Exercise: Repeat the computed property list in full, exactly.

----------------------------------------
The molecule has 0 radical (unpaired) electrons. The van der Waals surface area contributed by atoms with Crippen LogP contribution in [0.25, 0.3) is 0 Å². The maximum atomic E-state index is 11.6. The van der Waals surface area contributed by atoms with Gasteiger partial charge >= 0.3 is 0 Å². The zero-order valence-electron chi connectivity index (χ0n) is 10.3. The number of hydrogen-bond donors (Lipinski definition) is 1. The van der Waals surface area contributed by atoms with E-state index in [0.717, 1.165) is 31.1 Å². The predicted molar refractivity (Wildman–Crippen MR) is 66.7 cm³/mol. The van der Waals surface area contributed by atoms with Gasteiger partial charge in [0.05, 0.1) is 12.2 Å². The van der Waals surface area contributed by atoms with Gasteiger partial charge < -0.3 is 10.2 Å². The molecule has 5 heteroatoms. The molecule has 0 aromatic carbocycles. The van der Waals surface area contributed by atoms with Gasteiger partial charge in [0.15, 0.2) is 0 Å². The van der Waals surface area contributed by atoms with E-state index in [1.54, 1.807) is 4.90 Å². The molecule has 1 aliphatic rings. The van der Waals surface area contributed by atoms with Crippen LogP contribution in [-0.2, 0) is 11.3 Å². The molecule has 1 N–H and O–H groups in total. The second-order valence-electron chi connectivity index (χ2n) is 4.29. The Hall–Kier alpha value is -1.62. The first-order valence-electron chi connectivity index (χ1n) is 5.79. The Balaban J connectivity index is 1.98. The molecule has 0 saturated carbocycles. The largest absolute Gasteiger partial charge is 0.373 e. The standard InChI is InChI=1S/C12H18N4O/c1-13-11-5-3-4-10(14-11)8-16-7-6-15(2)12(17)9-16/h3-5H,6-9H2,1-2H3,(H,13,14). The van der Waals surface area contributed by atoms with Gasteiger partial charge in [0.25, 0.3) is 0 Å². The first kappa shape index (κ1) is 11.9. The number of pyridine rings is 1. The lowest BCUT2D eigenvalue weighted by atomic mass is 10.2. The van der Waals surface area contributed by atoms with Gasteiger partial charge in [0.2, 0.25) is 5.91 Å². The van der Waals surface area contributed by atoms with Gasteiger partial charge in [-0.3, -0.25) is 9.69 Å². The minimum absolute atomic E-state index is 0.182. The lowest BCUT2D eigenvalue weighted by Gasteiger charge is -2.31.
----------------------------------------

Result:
The molecule has 0 radical (unpaired) electrons. The van der Waals surface area contributed by atoms with Crippen LogP contribution in [0.25, 0.3) is 0 Å². The maximum atomic E-state index is 11.6. The van der Waals surface area contributed by atoms with Gasteiger partial charge >= 0.3 is 0 Å². The zero-order valence-electron chi connectivity index (χ0n) is 10.3. The number of hydrogen-bond donors (Lipinski definition) is 1. The van der Waals surface area contributed by atoms with E-state index in [0.717, 1.165) is 31.1 Å². The predicted molar refractivity (Wildman–Crippen MR) is 66.7 cm³/mol. The van der Waals surface area contributed by atoms with Gasteiger partial charge in [0.05, 0.1) is 12.2 Å². The van der Waals surface area contributed by atoms with Gasteiger partial charge < -0.3 is 10.2 Å². The molecule has 5 heteroatoms. The molecule has 0 aromatic carbocycles. The van der Waals surface area contributed by atoms with Gasteiger partial charge in [0.15, 0.2) is 0 Å². The van der Waals surface area contributed by atoms with E-state index in [1.54, 1.807) is 4.90 Å². The molecule has 1 aliphatic rings. The van der Waals surface area contributed by atoms with Crippen LogP contribution in [-0.2, 0) is 11.3 Å². The molecule has 1 N–H and O–H groups in total. The second-order valence-electron chi connectivity index (χ2n) is 4.29. The Hall–Kier alpha value is -1.62. The first-order valence-electron chi connectivity index (χ1n) is 5.79. The Balaban J connectivity index is 1.98. The molecule has 0 saturated carbocycles. The largest absolute Gasteiger partial charge is 0.373 e. The standard InChI is InChI=1S/C12H18N4O/c1-13-11-5-3-4-10(14-11)8-16-7-6-15(2)12(17)9-16/h3-5H,6-9H2,1-2H3,(H,13,14). The van der Waals surface area contributed by atoms with Gasteiger partial charge in [0.25, 0.3) is 0 Å². The first kappa shape index (κ1) is 11.9. The number of pyridine rings is 1. The lowest BCUT2D eigenvalue weighted by atomic mass is 10.2. The van der Waals surface area contributed by atoms with Gasteiger partial charge in [0.2, 0.25) is 5.91 Å². The van der Waals surface area contributed by atoms with Gasteiger partial charge in [-0.3, -0.25) is 9.69 Å². The minimum absolute atomic E-state index is 0.182. The lowest BCUT2D eigenvalue weighted by Gasteiger charge is -2.31.